After nucleation, the ADP-bound Arp2/3 complex has a reduced affinity for its activators. This may release the complex, allowing the activators to be recycled.

Reference:

Dayel, M.J., et al.
2001
.
Proc. Natl. Acad. Sci. USA.
98
:
14871
–14876.

Side or barb?

graphic

Actin branches prefer new (red) not old (green) filaments.

Condeelis/Elsevier

Moving cells need to direct actin polymerization forward. Understanding how they do that requires an understanding of where and how the Arp2/3 complex gets its start. This topic has been a source of controversy, with some researchers convinced that Arp2/3 binds to the side of actin filaments, and others equally sure that all the action is at filament ends. Two related studies presented at the conference may have resolved this issue with an answer that lies halfway in between.Tom Pollard (Yale University, New Haven, CT) and colleagues reported that they can directly visualize Arp2/3- dependent polymerization from the sides of existing actin filaments by using total internal reflection fluorescence microscopy. Such a mechanism is consistent with earlier findings that nucleation is not prevented by proteins that cap the ends of existing actin filaments.

But other workers, such as Marie-France Carlier (Centre National de la Recherche Scientifique, Gif-sur Yvette, France), have noted that parent and daughter actin filaments are generally of the same length, suggesting that new filaments branch from the ends of old filaments, followed by equal growth of new and old filaments. A reconciliation of the two points of view may have arrived with the findings of John Condeelis (Albert Einstein College of Medicine, Bronx, NY) and colleagues, who suggest that nucleation is dependent on an ATP cap that extends a limited distance from the end of actin filaments.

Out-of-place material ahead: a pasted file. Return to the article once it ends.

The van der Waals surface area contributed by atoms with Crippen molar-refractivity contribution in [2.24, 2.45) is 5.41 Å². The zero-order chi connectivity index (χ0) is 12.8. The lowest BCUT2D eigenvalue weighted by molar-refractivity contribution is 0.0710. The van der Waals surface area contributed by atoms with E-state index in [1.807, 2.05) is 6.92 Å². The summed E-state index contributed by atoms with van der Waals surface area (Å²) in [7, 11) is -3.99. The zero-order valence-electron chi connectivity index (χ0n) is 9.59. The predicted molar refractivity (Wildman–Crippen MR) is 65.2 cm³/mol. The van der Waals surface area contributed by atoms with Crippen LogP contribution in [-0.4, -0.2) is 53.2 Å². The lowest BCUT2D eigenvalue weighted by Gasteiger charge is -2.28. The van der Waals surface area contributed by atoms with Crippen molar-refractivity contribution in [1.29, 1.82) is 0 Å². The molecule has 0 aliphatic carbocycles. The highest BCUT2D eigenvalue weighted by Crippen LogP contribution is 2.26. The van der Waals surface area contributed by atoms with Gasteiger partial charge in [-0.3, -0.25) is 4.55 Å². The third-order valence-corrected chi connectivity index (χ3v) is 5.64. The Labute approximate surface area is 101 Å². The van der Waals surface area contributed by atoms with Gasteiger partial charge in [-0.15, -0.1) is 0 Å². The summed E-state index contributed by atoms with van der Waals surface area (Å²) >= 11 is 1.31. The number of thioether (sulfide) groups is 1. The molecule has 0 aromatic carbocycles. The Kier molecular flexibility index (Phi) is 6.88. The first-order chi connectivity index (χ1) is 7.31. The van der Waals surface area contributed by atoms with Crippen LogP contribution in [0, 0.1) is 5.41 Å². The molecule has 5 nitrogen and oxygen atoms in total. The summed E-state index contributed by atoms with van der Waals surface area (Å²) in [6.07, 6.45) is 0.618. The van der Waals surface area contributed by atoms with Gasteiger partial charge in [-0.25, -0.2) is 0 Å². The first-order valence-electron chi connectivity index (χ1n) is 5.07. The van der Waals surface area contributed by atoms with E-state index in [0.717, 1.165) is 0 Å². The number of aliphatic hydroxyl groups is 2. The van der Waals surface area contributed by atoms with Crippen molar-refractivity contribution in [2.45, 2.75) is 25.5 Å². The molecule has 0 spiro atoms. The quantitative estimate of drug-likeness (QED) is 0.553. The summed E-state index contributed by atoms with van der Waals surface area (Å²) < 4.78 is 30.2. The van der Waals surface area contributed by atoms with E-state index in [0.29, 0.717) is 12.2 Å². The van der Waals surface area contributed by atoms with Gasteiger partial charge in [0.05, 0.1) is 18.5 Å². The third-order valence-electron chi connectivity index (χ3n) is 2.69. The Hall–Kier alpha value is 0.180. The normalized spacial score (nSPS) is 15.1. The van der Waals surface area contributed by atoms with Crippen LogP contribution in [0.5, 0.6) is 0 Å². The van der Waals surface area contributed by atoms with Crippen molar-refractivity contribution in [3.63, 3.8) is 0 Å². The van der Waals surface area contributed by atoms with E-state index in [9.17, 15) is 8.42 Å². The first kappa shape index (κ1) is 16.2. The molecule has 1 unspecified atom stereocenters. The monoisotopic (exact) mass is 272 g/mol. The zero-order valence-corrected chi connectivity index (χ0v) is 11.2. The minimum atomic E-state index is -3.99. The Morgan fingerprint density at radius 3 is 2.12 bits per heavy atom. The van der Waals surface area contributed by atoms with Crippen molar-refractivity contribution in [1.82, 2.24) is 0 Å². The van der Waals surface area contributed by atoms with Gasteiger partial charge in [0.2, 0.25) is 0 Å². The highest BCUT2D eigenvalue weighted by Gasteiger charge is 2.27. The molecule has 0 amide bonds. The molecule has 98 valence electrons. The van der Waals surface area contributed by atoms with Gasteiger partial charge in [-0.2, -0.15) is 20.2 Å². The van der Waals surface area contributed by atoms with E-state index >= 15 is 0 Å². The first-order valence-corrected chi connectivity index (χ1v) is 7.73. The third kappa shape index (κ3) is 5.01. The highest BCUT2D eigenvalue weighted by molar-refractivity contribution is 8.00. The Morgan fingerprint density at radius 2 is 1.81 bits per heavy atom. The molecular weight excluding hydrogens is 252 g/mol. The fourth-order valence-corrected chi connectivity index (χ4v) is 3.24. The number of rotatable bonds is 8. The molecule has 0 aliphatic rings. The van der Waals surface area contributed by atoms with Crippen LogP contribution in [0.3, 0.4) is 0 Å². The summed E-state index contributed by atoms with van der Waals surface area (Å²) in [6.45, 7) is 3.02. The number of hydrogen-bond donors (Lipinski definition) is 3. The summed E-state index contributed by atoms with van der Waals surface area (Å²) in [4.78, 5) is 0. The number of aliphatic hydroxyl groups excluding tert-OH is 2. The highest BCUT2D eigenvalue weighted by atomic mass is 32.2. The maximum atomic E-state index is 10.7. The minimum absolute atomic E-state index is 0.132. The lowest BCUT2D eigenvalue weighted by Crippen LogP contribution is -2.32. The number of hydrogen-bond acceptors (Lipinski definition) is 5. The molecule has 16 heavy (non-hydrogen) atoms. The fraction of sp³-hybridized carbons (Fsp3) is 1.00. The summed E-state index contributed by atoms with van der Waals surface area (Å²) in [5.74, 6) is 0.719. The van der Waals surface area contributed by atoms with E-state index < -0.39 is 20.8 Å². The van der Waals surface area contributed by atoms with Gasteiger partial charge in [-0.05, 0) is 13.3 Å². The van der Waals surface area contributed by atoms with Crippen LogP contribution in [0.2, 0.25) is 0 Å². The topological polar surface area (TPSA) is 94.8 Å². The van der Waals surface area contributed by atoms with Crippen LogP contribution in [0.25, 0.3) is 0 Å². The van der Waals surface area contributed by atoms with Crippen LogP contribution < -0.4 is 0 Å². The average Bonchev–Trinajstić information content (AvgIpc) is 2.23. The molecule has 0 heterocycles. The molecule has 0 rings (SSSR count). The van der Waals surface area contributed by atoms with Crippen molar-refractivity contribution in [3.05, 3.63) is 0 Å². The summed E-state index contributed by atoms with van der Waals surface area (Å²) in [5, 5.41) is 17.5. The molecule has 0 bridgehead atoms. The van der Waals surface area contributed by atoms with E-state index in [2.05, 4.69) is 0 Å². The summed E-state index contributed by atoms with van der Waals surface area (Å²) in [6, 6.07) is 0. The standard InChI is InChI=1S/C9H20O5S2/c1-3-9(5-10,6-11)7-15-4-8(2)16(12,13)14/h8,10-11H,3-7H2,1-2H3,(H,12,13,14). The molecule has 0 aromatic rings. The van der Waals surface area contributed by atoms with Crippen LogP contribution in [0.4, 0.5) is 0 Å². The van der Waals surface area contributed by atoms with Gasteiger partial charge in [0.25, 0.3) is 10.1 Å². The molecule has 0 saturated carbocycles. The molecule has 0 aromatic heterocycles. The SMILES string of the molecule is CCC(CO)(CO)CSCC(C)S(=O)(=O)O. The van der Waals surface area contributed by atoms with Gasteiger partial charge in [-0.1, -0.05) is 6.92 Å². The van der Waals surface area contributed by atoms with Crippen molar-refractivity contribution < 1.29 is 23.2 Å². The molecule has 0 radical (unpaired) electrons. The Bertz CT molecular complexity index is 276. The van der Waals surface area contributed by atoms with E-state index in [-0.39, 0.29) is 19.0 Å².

Actin binds to filaments in an ATP-bound form, but this ATP is soon hydrolyzed, leaving ADP-bound actin in the main body of the filament. Condeelis found that branching occurred preferentially from newly polymerized actin that should be rich in ATP. Studies with filaments uniformly loaded with particular nucleotides confirmed that ATP-bound subunits were needed for further branching nucleation.

“It's great,” said Pollard. “[Condeelis] did a different experiment but ended up with the same result.” Pollard noted only a slight bias of nucleation toward filament ends in his assays, but Condeelis believes that the bias would be stronger if Pollard used lower actin concentrations that would favor slower polymerization and thus a shorter ATP-bound cap.